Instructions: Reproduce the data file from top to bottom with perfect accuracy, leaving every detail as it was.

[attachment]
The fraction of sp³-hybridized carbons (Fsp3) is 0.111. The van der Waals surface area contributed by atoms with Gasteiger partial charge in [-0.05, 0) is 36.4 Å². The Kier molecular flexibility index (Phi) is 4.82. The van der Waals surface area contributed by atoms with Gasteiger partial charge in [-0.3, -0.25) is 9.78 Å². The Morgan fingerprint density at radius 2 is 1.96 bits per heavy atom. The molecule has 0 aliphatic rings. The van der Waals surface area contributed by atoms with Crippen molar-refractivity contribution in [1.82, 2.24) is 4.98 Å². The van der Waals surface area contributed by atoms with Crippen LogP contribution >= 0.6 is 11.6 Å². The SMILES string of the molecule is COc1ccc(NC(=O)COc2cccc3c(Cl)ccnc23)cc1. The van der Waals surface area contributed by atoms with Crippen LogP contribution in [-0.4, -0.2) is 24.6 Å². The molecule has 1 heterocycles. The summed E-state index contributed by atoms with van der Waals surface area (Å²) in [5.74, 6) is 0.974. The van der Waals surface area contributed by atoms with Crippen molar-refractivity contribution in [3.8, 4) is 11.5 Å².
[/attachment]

The fraction of sp³-hybridized carbons (Fsp3) is 0.111. The van der Waals surface area contributed by atoms with Gasteiger partial charge in [-0.05, 0) is 36.4 Å². The Kier molecular flexibility index (Phi) is 4.82. The van der Waals surface area contributed by atoms with Gasteiger partial charge in [-0.3, -0.25) is 9.78 Å². The Morgan fingerprint density at radius 2 is 1.96 bits per heavy atom. The molecule has 0 aliphatic rings. The van der Waals surface area contributed by atoms with Crippen molar-refractivity contribution in [1.82, 2.24) is 4.98 Å². The van der Waals surface area contributed by atoms with Crippen LogP contribution >= 0.6 is 11.6 Å². The SMILES string of the molecule is COc1ccc(NC(=O)COc2cccc3c(Cl)ccnc23)cc1. The van der Waals surface area contributed by atoms with Crippen LogP contribution in [-0.4, -0.2) is 24.6 Å². The molecule has 1 heterocycles. The summed E-state index contributed by atoms with van der Waals surface area (Å²) in [5.74, 6) is 0.974. The van der Waals surface area contributed by atoms with Crippen molar-refractivity contribution in [3.8, 4) is 11.5 Å².